In Brief

Salmonella Outbreak Widens After Government Shuts Down

A raw chicken breast sits on a cutting board.
(Image credit: Raw chicken photo via Shutterstock)

Nearly 300 people in 18 states have been sickened over the past few months by an outbreak of the foodborne bacterium Salmonella Heidelberg, according to the Centers for Disease Control and Prevention (CDC). This isn't exactly good timing, since many of the federal personnel who would normally be trying to get to the bottom of the problem are prevented from working due to the government shutdown.

The illness has been tied to chicken produced at three California facilities owned by Foster Farms, and sold in that state as well as Oregon and Washington, according to NBC news. The illness has hospitalized about 42 percent of those affected, approximately double the normal rate seen in a Salmonella outbreak, CDC spokeswoman Barbara Reynolds told NBC News. Many infections also appear to be resistant to common antibiotics, she added.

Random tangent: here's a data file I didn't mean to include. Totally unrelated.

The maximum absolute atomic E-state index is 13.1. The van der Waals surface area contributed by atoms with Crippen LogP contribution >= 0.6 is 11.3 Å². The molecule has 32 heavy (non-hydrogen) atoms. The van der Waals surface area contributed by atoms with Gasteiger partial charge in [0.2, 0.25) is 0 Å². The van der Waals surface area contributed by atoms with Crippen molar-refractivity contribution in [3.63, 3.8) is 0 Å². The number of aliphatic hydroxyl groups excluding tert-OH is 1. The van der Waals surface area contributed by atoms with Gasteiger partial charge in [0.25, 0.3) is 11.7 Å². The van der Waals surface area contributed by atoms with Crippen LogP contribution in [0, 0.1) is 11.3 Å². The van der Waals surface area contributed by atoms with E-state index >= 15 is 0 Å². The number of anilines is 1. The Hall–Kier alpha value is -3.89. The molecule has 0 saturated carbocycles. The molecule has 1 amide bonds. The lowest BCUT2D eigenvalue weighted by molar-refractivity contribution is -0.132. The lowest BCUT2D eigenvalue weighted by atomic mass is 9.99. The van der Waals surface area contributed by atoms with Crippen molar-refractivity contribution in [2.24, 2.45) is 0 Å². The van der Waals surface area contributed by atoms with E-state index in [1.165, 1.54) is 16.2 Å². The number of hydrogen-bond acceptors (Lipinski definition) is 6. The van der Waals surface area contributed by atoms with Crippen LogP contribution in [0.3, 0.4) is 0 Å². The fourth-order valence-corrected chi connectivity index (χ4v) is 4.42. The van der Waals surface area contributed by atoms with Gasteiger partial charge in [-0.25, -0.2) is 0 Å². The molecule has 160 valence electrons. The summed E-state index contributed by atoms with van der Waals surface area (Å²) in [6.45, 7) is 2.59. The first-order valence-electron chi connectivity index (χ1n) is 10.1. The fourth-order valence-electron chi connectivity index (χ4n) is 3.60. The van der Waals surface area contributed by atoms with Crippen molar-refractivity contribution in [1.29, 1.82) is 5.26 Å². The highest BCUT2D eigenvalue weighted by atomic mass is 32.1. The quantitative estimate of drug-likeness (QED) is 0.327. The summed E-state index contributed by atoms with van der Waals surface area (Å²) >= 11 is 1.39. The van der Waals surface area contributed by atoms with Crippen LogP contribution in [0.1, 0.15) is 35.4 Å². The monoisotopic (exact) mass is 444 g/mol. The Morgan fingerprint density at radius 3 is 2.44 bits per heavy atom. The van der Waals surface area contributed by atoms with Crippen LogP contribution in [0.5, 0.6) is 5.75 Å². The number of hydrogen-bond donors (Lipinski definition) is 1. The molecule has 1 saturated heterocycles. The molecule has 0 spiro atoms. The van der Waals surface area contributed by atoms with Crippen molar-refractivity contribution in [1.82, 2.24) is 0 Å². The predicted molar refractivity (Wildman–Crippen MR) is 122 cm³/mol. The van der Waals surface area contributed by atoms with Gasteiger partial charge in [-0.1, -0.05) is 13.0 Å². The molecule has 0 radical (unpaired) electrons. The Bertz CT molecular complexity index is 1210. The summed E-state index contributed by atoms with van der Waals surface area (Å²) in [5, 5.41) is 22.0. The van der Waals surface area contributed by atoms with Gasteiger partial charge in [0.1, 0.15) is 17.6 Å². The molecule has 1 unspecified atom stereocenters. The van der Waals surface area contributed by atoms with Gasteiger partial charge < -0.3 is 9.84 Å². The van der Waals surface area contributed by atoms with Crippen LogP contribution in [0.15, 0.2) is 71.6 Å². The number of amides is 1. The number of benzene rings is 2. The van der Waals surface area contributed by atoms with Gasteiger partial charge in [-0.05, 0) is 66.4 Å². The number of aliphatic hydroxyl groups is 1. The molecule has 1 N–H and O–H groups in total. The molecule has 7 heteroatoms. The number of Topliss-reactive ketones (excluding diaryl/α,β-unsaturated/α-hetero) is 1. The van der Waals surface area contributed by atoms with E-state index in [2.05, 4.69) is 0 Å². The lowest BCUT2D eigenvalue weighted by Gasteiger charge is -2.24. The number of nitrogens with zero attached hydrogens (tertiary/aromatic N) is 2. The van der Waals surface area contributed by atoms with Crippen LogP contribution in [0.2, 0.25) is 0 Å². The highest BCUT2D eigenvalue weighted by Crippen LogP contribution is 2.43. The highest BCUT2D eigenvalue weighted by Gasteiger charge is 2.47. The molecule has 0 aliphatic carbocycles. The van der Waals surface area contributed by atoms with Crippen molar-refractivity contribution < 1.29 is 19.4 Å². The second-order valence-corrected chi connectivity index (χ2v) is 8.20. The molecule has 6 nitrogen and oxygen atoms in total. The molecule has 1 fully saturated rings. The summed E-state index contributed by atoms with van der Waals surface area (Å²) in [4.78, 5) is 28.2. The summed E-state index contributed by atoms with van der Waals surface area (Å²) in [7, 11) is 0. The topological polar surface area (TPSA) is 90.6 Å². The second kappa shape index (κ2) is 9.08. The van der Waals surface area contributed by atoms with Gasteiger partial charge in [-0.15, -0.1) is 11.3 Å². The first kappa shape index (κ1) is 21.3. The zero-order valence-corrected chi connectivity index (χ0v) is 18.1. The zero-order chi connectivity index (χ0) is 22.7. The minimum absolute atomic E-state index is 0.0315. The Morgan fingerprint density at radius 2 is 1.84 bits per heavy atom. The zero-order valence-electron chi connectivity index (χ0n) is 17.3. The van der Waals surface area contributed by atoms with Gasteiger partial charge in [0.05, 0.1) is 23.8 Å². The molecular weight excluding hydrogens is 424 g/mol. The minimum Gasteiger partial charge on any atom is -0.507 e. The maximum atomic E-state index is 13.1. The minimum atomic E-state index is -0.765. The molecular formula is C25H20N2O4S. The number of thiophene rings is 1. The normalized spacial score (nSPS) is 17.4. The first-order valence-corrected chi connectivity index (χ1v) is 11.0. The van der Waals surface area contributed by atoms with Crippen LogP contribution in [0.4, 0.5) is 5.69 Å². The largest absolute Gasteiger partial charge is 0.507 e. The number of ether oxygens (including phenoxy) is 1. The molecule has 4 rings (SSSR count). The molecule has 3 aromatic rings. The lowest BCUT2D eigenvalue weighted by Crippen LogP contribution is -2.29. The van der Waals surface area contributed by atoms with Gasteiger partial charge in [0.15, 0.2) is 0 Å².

The CDC has now recalled back to work nine staff members from the agency's PulseNet team, which "monitors the electronic fingerprint of dangerous foodborne bugs." The agency is advising concerned citizens to properly cook chicken and use proper sanitation measures to avoid getting sick.  

"We had said from the beginning that we were monitoring 30 outbreaks of foodborne illness” before the furlough, Reynolds told NBC News. "This is one of them. It's breaking loose now."

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Douglas Main
Douglas Main loves the weird and wonderful world of science, digging into amazing Planet Earth discoveries and wacky animal findings (from marsupials mating themselves to death to zombie worms to tear-drinking butterflies) for Live Science. Follow Doug on Google+.